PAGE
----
Bye for now, going to enjoy the feeling of a flea-free house and pets that don't scratch!

samedi 28 mars 2015

Calories, it's not that simple




   A couple of days ago, Kim was watching a programme on calories on the TV. I was only half watching, as it's a subject which doesn't really concern me, my weight remaining stable without the need for dieting. The programme stated that 100 calories consumed in excess of requirements would build up day by day leading to a continual weight gain.
  I feel, from my own experience that this is an oversimplification. There must be a separate process which prevents this in many persons, analogous to the system where the kidneys excrete surplus salt. When I was living in Portsmouth as a young man, I stayed in digs run by an ex-Navy petty officer, who prided himself on his cooking. My skinny frame was a reproach to his feeding, he compared me to a Maltese goat, ' All ----- and toe-nails'..... He decided to feed me up. A full English breakfast was on offer, sausages, bacon, fried bread, the lot, as well as cereal. At work I ate a good canteen lunch and in the evening a copious dinner of soup, main course and a good desert, on which suet pudding was a frequent choice. Did I gain weight? I did not, though I did have to visit the toilet much more frequently....
   I feel this pretty conclusively proves that thin people will remain thin whatever their diet, while people who are naturally plump can remain thin only by eating carefully. Life isn't fair, is it?

    Bye for now, going to eat breakfast.......

mercredi 25 mars 2015

End of an Era, sad death of Gremlin



  I'm afraid I have sad news for readers of the Ark-- on Monday we had to have Gremlin put to sleep. He has had a heart condition for many years and had to have medicine to keep him running. Still, he was a happy and apparently healthy cat, enjoying his food and would come running across the cour when called. When he was diagnosed we really didn't expect that he would survive for so long, but he defied all pessimists and seemed to go on and on. However, an ominous lump developed on his side, a cancerous growth, that threatened his life but due to his heart condition it was impossible to operate, he would not have survived the op. But he was not really inconvenienced by the lump, and continued much as before. But the swelling got worse and while I was in the UK for a few days to fetch Kim back, it started to bleed. Agnes, who was looking after the animals, took him to the vet, who said the bleeding was not serious and he could await our return. but it was obvious that the tumour had become infected and its growth was accelerating, and we were not surprised when Francois, our vet, agreed that the time had come to decide. So we came sadly back home with an inert package in the cat box rather than our silky-haired cat. He's now buried under the quince tree in the orchard, joining several of his friends. Kim is going to plant some daffodils and cowslips round the plot.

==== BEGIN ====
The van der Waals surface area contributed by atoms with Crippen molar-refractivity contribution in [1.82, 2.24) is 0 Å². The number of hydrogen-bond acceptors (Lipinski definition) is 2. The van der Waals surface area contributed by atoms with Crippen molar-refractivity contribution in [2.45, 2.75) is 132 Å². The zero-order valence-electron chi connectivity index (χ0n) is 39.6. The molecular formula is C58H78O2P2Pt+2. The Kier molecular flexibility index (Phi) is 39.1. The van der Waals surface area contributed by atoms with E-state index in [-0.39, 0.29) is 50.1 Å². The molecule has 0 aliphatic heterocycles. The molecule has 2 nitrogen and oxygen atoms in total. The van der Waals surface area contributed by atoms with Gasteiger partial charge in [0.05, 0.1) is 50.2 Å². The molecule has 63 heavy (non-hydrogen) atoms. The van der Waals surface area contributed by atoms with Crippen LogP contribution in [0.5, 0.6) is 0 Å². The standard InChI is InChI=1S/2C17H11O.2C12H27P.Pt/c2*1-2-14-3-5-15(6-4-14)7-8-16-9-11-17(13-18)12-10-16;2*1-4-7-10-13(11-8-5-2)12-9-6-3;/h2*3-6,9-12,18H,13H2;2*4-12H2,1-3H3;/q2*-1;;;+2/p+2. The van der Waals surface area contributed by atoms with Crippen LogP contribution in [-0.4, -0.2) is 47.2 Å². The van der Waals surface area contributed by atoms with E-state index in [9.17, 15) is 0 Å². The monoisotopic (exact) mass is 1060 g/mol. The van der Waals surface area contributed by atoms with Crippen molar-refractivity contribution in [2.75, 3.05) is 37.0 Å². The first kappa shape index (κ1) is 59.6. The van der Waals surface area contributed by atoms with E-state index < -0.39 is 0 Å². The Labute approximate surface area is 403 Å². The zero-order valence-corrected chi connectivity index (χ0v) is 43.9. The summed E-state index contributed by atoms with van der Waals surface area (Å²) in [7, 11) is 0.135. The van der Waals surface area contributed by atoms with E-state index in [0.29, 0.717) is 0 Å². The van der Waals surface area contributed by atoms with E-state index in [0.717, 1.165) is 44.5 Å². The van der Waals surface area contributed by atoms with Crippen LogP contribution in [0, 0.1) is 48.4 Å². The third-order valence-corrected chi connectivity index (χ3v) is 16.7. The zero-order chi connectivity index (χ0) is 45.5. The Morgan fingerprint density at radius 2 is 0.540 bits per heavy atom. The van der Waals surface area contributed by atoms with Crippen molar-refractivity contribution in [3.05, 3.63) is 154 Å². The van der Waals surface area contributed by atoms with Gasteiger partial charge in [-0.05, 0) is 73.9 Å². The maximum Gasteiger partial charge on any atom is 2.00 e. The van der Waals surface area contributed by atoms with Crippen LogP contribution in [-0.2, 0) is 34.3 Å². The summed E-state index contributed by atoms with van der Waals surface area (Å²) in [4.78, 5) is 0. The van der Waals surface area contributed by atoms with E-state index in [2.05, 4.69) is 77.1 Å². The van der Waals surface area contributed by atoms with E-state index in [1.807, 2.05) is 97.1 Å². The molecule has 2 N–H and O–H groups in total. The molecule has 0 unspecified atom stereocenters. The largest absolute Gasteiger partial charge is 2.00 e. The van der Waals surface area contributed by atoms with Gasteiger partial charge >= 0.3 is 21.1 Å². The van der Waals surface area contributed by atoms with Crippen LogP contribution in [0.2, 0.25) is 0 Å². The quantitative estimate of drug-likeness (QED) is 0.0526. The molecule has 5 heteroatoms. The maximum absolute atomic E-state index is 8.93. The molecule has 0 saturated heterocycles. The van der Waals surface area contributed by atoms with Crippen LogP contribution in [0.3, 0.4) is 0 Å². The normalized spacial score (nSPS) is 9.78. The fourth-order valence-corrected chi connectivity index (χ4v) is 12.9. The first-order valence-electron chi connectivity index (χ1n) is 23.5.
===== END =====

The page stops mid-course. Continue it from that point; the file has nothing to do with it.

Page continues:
Its always sad to say goodbye to a much-loved pet but we are comforted by the thought that he has had a good life and we were able to let him finish it with dignity and without suffering. Goodbye, Gremlin, run free!

mercredi 10 septembre 2014

The Ark changes some of its equipment.

It's been an expensive time for the Ark! A week ago, our washing machine went on the blink, refusing to move on its programme. It would wash but only if you stood over it to say that's enough, time to continue... I tried the magic switch-cleaner without success and it was clear that either the repairer had to be called in, or we should replace the machine. As the old machine was nine years old and starting to rust around the base, we felt a repair would be counter-productive. A repairer would charge fifty Euros or so to visit, a new programmer probably 150Eur. We went to see some new machines at Weldom, as Kim felt it would be best to get it from a local supplier, who would deliver. However, their attitude was so unhelpful, almost truculent, (they wouldn't deliver either)and their choice was so poor, that we went on to Leclerc at Ruffec, and found a very nice top-loader with horizontal drum for 300Eur, a configuration that Kim had wanted for ages. Agreed, they didn't deliver, either, but with the Berlingo it wasn't much trouble to take it away. It's all installed now and working well. I did have to adapt the work surface to be hinged, but that was a minor job for a genius bricoleur like me....
   While we were in Leclerc, I took the opportunity to change my pre-paid mobile phone. The Orange scam was beginning to annoy me, you have to buy more credit than I need and if you don't use it in a limited time they cancel it unless you buy some more, and so on. The Leclerc credit lasts indefinitely and you just pay a service charge of 1.50eur a month. I bought a new mobile, very basic in the clamshell style I like, for 30Eur, a 10Eur start-up card, 5 of which was call credit and an extra 25Eur of credit so I'm in business and should save a lot in future.

 Bye for now, going to play with my new phone!